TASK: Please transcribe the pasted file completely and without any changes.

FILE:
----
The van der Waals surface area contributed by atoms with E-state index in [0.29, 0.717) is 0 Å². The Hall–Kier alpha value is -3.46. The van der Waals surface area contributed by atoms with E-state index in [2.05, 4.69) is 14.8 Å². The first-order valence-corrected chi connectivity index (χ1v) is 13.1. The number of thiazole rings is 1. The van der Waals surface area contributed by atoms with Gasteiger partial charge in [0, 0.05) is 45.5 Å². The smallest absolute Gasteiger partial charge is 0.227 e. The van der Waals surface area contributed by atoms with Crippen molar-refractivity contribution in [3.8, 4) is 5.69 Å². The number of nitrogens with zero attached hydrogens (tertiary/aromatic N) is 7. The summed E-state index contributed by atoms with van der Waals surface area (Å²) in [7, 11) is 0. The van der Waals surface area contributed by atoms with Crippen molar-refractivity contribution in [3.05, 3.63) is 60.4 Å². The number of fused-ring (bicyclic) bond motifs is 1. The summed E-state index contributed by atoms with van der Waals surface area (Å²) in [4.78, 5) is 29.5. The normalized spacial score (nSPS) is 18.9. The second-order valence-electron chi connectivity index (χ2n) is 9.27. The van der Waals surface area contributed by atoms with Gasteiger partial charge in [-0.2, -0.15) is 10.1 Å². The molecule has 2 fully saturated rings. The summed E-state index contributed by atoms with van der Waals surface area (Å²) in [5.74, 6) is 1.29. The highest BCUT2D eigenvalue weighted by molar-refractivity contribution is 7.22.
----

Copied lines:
The van der Waals surface area contributed by atoms with E-state index in [0.29, 0.717) is 0 Å². The Hall–Kier alpha value is -3.46. The van der Waals surface area contributed by atoms with E-state index in [2.05, 4.69) is 14.8 Å². The first-order valence-corrected chi connectivity index (χ1v) is 13.1. The number of thiazole rings is 1. The van der Waals surface area contributed by atoms with Gasteiger partial charge in [0, 0.05) is 45.5 Å². The smallest absolute Gasteiger partial charge is 0.227 e. The van der Waals surface area contributed by atoms with Crippen molar-refractivity contribution in [3.8, 4) is 5.69 Å². The number of nitrogens with zero attached hydrogens (tertiary/aromatic N) is 7. The summed E-state index contributed by atoms with van der Waals surface area (Å²) in [7, 11) is 0. The van der Waals surface area contributed by atoms with Crippen molar-refractivity contribution in [3.05, 3.63) is 60.4 Å². The number of fused-ring (bicyclic) bond motifs is 1. The summed E-state index contributed by atoms with van der Waals surface area (Å²) in [4.78, 5) is 29.5. The normalized spacial score (nSPS) is 18.9. The second-order valence-electron chi connectivity index (χ2n) is 9.27. The van der Waals surface area contributed by atoms with Gasteiger partial charge in [-0.2, -0.15) is 10.1 Å². The molecule has 2 fully saturated rings. The summed E-state index contributed by atoms with van der Waals surface area (Å²) in [5.74, 6) is 1.29. The highest BCUT2D eigenvalue weighted by molar-refractivity contribution is 7.22.